Trunk port in VMware used by Ubuntu Server (Hardy)

At work I had to setup the network on Ubuntu Server (Hardy) so it was able to scan several networks with nmap as if they where local networks (and thus able to get MAC addresses). Until now the networks was scanned through a router which means the MAC addresses was lost. The reason for the importance of the MAC addresses was to identify whether a machine was likely a virtual machine or a physical machine.

The machine scanning is a virtual machine in VMware. Seven networks needed the ability to scan MAC adresses. VMware has a limitation of only 6 hardware devices (at least in ESX 3.5) which meant that having two harddisks it was only able to scan four out of the seven networks giving the machine a virtual NIC in each network. The ESX server separated the networks with VLAN tags so to work around this we created a virtual trunk NIC.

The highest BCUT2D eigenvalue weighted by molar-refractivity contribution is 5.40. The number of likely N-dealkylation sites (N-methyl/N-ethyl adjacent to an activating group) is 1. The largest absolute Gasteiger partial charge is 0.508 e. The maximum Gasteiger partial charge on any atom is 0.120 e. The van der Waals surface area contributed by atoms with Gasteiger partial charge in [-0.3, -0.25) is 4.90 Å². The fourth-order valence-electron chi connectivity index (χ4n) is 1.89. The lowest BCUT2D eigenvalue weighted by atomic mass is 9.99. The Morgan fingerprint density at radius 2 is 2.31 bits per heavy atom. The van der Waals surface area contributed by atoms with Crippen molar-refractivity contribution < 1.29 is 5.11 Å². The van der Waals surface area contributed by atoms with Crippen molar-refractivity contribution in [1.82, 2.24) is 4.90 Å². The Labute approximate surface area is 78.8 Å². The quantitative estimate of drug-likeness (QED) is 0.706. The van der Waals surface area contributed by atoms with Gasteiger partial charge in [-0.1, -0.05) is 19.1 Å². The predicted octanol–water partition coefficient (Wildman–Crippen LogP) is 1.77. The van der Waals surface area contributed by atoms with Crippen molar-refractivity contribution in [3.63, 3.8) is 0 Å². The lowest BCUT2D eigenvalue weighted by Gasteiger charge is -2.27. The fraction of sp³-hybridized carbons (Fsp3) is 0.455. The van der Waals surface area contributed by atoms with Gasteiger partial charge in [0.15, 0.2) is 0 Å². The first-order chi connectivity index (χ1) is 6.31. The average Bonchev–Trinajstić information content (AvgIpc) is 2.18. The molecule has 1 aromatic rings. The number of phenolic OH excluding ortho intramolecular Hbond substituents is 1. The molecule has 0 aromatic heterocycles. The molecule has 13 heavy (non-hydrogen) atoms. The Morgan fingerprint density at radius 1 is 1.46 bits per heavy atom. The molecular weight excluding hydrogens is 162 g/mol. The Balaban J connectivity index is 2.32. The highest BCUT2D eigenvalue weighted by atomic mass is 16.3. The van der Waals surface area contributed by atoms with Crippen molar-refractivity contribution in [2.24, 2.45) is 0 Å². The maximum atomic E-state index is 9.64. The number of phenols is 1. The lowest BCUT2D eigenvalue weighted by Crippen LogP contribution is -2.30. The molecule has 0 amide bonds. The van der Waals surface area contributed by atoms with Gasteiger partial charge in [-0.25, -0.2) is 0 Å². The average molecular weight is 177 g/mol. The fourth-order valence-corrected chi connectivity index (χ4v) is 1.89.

Notice: The VLAN ID is optional but an empty VLAN ID means it cannot see VLAN tags. If you want a VMware NIC. To see all VLAN tags the VLAN ID must be 4095 (this might be VMware specific). This gave me and a colleague quite a headache before we figured it out.

To create trunked NIC in VMware:

For Ubuntu Server (Hardy) to play nice with this new trunked NIC I found some help on the Ubuntu forums on how to setup VLAN.

First you have to install the vlan package:

sudo aptitude install vlan

Now enable the module:

sudo modprobe 8021q

And make sure it gets automatically loaded the next time the machine starts up:

sudo  sh -c 'grep -q 8021q /etc/modules || echo 8021q >> /etc/modules'

Now configure your NIC in the following file:


The following example sets up the ip with 8 as a VLAN tag on eth0:

auto eth0.8
iface eth0.8 inet static

Now bring up the interface with:

sudo ifup eth0.8
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Trunk port in VMware used by Ubuntu Server (Hardy) by Jacob Emcken is licensed under a Creative Commons Attribution-ShareAlike 4.0 International License.